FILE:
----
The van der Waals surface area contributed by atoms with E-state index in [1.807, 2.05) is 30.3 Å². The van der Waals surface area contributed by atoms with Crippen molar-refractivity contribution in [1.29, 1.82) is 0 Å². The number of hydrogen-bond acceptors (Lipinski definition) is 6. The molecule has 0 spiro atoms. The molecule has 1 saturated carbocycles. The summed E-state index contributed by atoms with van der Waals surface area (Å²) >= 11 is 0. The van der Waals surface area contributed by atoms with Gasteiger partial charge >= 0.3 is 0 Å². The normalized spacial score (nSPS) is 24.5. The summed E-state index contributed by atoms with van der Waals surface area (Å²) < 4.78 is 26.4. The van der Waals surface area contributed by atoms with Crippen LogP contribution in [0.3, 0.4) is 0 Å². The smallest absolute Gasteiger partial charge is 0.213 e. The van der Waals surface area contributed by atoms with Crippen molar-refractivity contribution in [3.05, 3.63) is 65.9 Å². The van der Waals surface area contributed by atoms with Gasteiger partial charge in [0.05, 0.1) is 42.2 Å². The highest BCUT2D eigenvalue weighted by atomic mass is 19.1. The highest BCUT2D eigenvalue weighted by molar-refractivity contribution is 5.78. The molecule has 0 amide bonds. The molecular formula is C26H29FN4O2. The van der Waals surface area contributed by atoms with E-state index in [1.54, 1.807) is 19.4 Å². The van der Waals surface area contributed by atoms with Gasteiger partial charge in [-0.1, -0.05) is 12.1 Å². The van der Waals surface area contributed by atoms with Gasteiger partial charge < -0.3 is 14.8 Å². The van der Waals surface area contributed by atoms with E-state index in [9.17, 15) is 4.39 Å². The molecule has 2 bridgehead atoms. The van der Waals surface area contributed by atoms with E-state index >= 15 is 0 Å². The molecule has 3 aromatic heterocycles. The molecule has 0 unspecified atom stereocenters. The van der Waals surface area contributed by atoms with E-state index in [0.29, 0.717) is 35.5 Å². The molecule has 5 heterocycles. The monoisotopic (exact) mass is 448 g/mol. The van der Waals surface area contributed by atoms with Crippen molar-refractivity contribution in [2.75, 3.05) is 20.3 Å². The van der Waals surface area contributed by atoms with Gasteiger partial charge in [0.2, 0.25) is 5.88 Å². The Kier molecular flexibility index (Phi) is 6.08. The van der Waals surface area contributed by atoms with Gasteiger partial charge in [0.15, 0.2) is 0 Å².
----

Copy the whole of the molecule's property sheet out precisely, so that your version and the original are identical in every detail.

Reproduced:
The van der Waals surface area contributed by atoms with E-state index in [1.807, 2.05) is 30.3 Å². The van der Waals surface area contributed by atoms with Crippen molar-refractivity contribution in [1.29, 1.82) is 0 Å². The number of hydrogen-bond acceptors (Lipinski definition) is 6. The molecule has 0 spiro atoms. The molecule has 1 saturated carbocycles. The summed E-state index contributed by atoms with van der Waals surface area (Å²) >= 11 is 0. The van der Waals surface area contributed by atoms with Gasteiger partial charge >= 0.3 is 0 Å². The normalized spacial score (nSPS) is 24.5. The summed E-state index contributed by atoms with van der Waals surface area (Å²) < 4.78 is 26.4. The van der Waals surface area contributed by atoms with Crippen LogP contribution in [0.3, 0.4) is 0 Å². The smallest absolute Gasteiger partial charge is 0.213 e. The van der Waals surface area contributed by atoms with Crippen molar-refractivity contribution in [3.05, 3.63) is 65.9 Å². The van der Waals surface area contributed by atoms with Gasteiger partial charge in [0.05, 0.1) is 42.2 Å². The highest BCUT2D eigenvalue weighted by atomic mass is 19.1. The highest BCUT2D eigenvalue weighted by molar-refractivity contribution is 5.78. The molecule has 0 amide bonds. The molecular formula is C26H29FN4O2. The van der Waals surface area contributed by atoms with E-state index in [1.54, 1.807) is 19.4 Å². The van der Waals surface area contributed by atoms with Gasteiger partial charge in [-0.1, -0.05) is 12.1 Å². The van der Waals surface area contributed by atoms with Gasteiger partial charge < -0.3 is 14.8 Å². The van der Waals surface area contributed by atoms with E-state index in [9.17, 15) is 4.39 Å². The molecule has 2 bridgehead atoms. The van der Waals surface area contributed by atoms with E-state index >= 15 is 0 Å². The molecule has 3 aromatic heterocycles. The molecule has 0 unspecified atom stereocenters. The van der Waals surface area contributed by atoms with E-state index in [0.29, 0.717) is 35.5 Å². The molecule has 5 heterocycles. The monoisotopic (exact) mass is 448 g/mol. The van der Waals surface area contributed by atoms with Crippen molar-refractivity contribution in [2.75, 3.05) is 20.3 Å². The van der Waals surface area contributed by atoms with Gasteiger partial charge in [0.2, 0.25) is 5.88 Å². The Kier molecular flexibility index (Phi) is 6.08. The van der Waals surface area contributed by atoms with Gasteiger partial charge in [0.15, 0.2) is 0 Å².